Once upon a time, there was a little girl with too many questions. At first, people tried to answer her. They gave pat answers, long-winded answers, straight answers, convoluted answers, true answers and false answers. But no matter how many answers she was given, she was never satisfied. Eventually, people realized that no matter what they said, she was going to pick it apart and pose further queries, and this made them angry. So they kicked her out of their village, and locked the gate behind her. The little girl knew there was no way back into the village. The walls were high and impenetrable and the gate was locked tight. She had no choice but to walk away.
She wandered down a path, and into a forest. She had never left the village before, and the forest seemed strange to her and beautifully imperfect. The flowers grew in patches wherever they pleased, not in rows, cordoned off by fences. The ground was uneven, and covered in the fallen leaves of autumns passed. She had never before set foot on an unfinished floor, and while she was finding it more difficult to keep her balance, she also enjoyed the challenge it posed, as well as the new experiences she was having—the texture beneath her toes, and the crisp crunching sound of every footfall.
Soon, the sun began to sink lower and lower in the sky, and night fell on the forest. And as beautiful as it was by day, the forest was frightening and treacherous by night. The little girl could not walk but a few feet without tripping over tree roots and fallen logs, as she could not see them in the dark. Bats and owls took swipes at her bouncing braids, mistaking them for prey. Her blood ran cold with every snort of a wild boar, and ever howl of a wolf to his pack brothers.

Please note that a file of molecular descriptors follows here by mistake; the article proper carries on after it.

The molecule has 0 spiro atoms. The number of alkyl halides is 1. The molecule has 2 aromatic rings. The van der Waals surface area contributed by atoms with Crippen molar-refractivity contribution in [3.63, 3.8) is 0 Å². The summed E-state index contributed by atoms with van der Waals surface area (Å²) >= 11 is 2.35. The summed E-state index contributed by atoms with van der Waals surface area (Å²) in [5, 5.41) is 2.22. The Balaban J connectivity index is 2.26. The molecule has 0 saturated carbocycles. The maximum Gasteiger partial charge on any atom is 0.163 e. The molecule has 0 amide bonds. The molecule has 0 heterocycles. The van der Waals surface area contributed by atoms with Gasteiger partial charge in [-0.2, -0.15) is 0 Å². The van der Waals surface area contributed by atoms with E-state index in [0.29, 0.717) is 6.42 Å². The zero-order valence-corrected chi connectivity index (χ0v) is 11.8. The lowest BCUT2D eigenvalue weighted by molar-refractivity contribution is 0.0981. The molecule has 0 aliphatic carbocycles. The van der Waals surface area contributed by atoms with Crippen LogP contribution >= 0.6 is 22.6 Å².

Finally, just as day began to break, she found her way to the other side of the forest. She was bruised and bleeding, she was exhausted and starving, her nerves were shattered, but she was alive. And lo and behold, just a short distance from the edge of the woods lay, to the little girl’s relief, another village.
She made her way to the entrance as quickly as she could manage. As the gatekeeper saw her approaching, he quickly ran forward and lifted her up, just as her legs gave way beneath her, and he carried her into the village, where a kindly cobbler and his wife took her in, fed her, dressed her cuts, and even asked her to come and live with them, as they were never blessed with children of their own.
And so she stayed. Her new family and community loved her and made her feel welcome. But it was only a matter of time before she began to question again. And once again, the people around her tried their best to satisfy her curiosity. The difference, she discovered, between the citizens of her new village, and those of her old village, was that in the new village, no one became angry when they could not answer her. Sometimes they were sad they could not respond. Sometimes they said, “You know, I wonder the very same thing.” And she appreciated their honesty.
And so, she grew up in the village, married the son of the carpenter down the road, and was soon blessed with children of her own.
And that’s as far as this story goes. Because it’s still being written. It’s my story, and the story of thousands of other young men and women who rejected the worldview they were brought up with, more often than not because the people who hold that worldview rejected them, and sought out a new community, where they felt accepted, despite their flaws. Or at least what they were taught were flaws. And here we are. Adults, running families, living in communities, working at jobs.
And we still want answers.